The U.S.’s most energy-efficient cities are also its richest, as investments in an urban area’s health appear to make a positive impact on its wealth.
Boston was the most energy-efficient U.S. city last year, according to the 2019 Clean Energy Scorecard, released by the nonprofit American Council for an Energy-Efficient Economy this month. Boston was followed by San Francisco, Seattle, Minneapolis, Washington and New York. The six cities are among the country’s seven richest metropolitan areas, U.S. Census Bureau data show.
ACEEE scored the cities on five policy areas — building energy, transportation, water and utilities, local government operations, and community-wide initiatives — putting emphasis on where they deliver results and how they serve all residents.
“Cities at the top of the list have shown leadership for a long time,” David Ribeiro, senior research manager at ACEEE and lead author of the scorecard, told Karma. “Former Boston Mayor Menino started making the environment a priority last decade. The investment has accrued for 20 years, which is an advantage for the city.”
Boston was one of the first cities in the U.S. to wake up to the risk posed by climate change and in 2007, then-Mayor Tom Menino directed each city department to assess their risks from a changing climate. The result was the report “Climate Ready Boston — Municipal Vulnerability to Climate Change,” which projected how the city would be affected by climate change’s major hazards: extreme heat, stormwater flooding, and coastal and riverine flooding.
Adapting to climate change offered Boston opportunities to spur job creation and develop expertise for long-term growth, according to the final version of the city’s report.
U.S. cities are on the whole boosting renewable energy and energy efficiency, with more than 200 actions taken by 75 cities, according to the report. ACEEE said that 48 cities have set goals to cut greenhouse-gas emissions, but only 11 of those are on track to meeting their objectives.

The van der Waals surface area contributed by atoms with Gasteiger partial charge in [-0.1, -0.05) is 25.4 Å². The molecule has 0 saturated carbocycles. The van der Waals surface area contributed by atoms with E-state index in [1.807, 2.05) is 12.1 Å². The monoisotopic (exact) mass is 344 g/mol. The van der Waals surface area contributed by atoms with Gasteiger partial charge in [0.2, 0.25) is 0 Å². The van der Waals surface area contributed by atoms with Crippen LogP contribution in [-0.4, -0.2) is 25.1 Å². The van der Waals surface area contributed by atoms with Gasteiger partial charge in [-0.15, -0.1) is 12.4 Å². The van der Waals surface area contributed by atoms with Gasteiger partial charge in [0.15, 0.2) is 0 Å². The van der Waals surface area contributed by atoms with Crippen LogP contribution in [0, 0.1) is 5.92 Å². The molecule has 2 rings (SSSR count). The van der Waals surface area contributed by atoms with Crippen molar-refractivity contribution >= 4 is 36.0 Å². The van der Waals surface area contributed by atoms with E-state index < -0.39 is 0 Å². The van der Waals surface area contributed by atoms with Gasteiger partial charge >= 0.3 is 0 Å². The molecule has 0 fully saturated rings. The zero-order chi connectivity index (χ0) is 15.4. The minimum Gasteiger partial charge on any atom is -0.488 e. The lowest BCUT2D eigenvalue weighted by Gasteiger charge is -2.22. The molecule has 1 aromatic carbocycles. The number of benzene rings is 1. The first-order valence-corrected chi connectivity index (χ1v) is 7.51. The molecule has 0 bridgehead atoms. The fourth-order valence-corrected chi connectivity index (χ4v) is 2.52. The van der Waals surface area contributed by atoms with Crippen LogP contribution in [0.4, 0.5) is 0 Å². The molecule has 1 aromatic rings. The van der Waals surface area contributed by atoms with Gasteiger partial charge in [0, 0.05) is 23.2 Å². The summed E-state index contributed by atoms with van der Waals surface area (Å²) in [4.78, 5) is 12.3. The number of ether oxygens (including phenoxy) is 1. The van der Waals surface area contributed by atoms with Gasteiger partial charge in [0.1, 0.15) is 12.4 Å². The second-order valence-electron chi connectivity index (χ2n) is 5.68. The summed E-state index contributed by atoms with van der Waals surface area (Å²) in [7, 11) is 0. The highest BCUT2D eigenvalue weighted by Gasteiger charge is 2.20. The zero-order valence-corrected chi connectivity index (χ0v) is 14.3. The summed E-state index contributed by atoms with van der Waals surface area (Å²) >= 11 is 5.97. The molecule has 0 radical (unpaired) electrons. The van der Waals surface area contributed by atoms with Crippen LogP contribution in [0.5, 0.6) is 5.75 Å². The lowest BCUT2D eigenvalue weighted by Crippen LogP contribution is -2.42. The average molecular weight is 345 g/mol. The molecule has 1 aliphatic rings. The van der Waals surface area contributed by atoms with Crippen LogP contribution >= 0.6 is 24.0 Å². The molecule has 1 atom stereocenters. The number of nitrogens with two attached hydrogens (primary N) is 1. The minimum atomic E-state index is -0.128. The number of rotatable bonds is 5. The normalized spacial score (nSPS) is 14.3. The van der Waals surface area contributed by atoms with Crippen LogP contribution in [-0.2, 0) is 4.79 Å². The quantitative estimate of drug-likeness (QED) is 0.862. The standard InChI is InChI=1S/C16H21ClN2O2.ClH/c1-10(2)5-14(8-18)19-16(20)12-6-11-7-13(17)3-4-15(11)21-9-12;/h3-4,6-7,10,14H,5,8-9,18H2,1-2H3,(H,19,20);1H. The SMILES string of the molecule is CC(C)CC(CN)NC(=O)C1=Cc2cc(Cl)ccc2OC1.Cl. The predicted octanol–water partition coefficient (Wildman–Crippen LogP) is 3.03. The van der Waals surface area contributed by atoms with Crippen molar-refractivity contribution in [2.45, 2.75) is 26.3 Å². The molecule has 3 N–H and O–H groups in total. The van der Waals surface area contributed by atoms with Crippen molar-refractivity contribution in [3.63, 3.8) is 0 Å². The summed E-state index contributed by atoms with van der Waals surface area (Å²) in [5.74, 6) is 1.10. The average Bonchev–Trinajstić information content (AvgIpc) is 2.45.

Commitments to reducing greenhouse gas emissions and increasing efficiency offer a strategy for promoting economic growth, while benefiting the environment and increasing community resilience in the face of uncertain energy costs and supplies, ACEEE said.
Cities have invested more in energy efficiency programs over the past 10 years, reaching $7.9 billion annually in 2017, the report said.
ACEEE said the most innovative energy policies are those that deal with buildings, because residential and commercial buildings are responsible for almost 40% of the U.S.’s carbon emissions. New York is taking the lead in this area with regulations announced in April.
“Data show that changes to building codes increase energy efficiency and are cost effective over the lifetime of a building,” Ribeiro said. “Investments in energy efficiency pay for themselves and cut GHG emissions.”
Washington, the fifth-most energy-efficient city in the country and the center of the second-wealthiest metropolitan area, pledged in December 2017 to become carbon neutral by 2050. The city developed Clean Energy DC, a roadmap to cut greenhouse gas emissions in half by 2032 through cutting energy use and increasing the use of renewable energy.
“There’s a lot of consistency at the top of the list,” Ribeiro said. “They are the cities that have historically made investments to cut GHG emissions and improve efficiency. All of the actions made by a city have had a positive impact on everyone that lives there.”
Los Angeles, Denver, Austin Portland round out the top 10 of the 75 cities ranked.
Karma Takeaway: The U.S. cities making the most progress toward cutting carbon emissions are also the country’s most prosperous. While promoting sustainability might not be responsible for the wealth, it’s also obvious that green policies don’t hurt.